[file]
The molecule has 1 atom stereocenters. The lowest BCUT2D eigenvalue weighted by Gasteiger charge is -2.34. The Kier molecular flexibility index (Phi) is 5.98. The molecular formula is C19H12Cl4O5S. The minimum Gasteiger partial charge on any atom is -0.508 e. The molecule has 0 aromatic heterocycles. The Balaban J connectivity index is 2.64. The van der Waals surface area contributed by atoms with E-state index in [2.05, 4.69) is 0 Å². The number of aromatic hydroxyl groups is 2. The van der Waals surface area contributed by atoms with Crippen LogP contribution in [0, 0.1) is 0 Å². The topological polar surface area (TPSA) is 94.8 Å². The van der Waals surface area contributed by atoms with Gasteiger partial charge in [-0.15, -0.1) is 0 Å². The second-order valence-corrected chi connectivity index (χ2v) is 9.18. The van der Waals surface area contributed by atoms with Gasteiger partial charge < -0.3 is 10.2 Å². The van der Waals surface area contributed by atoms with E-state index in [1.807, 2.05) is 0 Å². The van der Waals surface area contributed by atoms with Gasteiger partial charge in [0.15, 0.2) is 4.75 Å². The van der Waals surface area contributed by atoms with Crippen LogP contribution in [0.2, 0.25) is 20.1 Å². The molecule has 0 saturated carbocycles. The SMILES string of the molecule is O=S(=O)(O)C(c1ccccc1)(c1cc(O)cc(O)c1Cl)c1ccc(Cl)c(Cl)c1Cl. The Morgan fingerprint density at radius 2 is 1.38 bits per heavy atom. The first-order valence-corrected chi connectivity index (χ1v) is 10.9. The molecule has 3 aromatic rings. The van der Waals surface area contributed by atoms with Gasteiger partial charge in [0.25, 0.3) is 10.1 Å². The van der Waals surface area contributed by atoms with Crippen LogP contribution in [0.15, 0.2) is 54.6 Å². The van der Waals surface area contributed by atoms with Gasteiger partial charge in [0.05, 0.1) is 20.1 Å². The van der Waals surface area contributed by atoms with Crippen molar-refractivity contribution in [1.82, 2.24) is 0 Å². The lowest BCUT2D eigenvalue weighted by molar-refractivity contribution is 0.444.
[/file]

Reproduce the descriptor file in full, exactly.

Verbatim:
The molecule has 1 atom stereocenters. The lowest BCUT2D eigenvalue weighted by Gasteiger charge is -2.34. The Kier molecular flexibility index (Phi) is 5.98. The molecular formula is C19H12Cl4O5S. The minimum Gasteiger partial charge on any atom is -0.508 e. The molecule has 0 aromatic heterocycles. The Balaban J connectivity index is 2.64. The van der Waals surface area contributed by atoms with E-state index in [2.05, 4.69) is 0 Å². The number of aromatic hydroxyl groups is 2. The van der Waals surface area contributed by atoms with Crippen LogP contribution in [0, 0.1) is 0 Å². The topological polar surface area (TPSA) is 94.8 Å². The van der Waals surface area contributed by atoms with Gasteiger partial charge in [-0.15, -0.1) is 0 Å². The second-order valence-corrected chi connectivity index (χ2v) is 9.18. The van der Waals surface area contributed by atoms with Gasteiger partial charge < -0.3 is 10.2 Å². The van der Waals surface area contributed by atoms with E-state index in [1.807, 2.05) is 0 Å². The van der Waals surface area contributed by atoms with Gasteiger partial charge in [0.15, 0.2) is 4.75 Å². The van der Waals surface area contributed by atoms with Crippen LogP contribution in [0.2, 0.25) is 20.1 Å². The molecule has 0 saturated carbocycles. The SMILES string of the molecule is O=S(=O)(O)C(c1ccccc1)(c1cc(O)cc(O)c1Cl)c1ccc(Cl)c(Cl)c1Cl. The Morgan fingerprint density at radius 2 is 1.38 bits per heavy atom. The first-order valence-corrected chi connectivity index (χ1v) is 10.9. The molecule has 3 aromatic rings. The van der Waals surface area contributed by atoms with Gasteiger partial charge in [0.25, 0.3) is 10.1 Å². The van der Waals surface area contributed by atoms with Crippen LogP contribution in [0.15, 0.2) is 54.6 Å². The van der Waals surface area contributed by atoms with Gasteiger partial charge in [0.05, 0.1) is 20.1 Å². The van der Waals surface area contributed by atoms with Crippen molar-refractivity contribution in [1.82, 2.24) is 0 Å². The lowest BCUT2D eigenvalue weighted by molar-refractivity contribution is 0.444.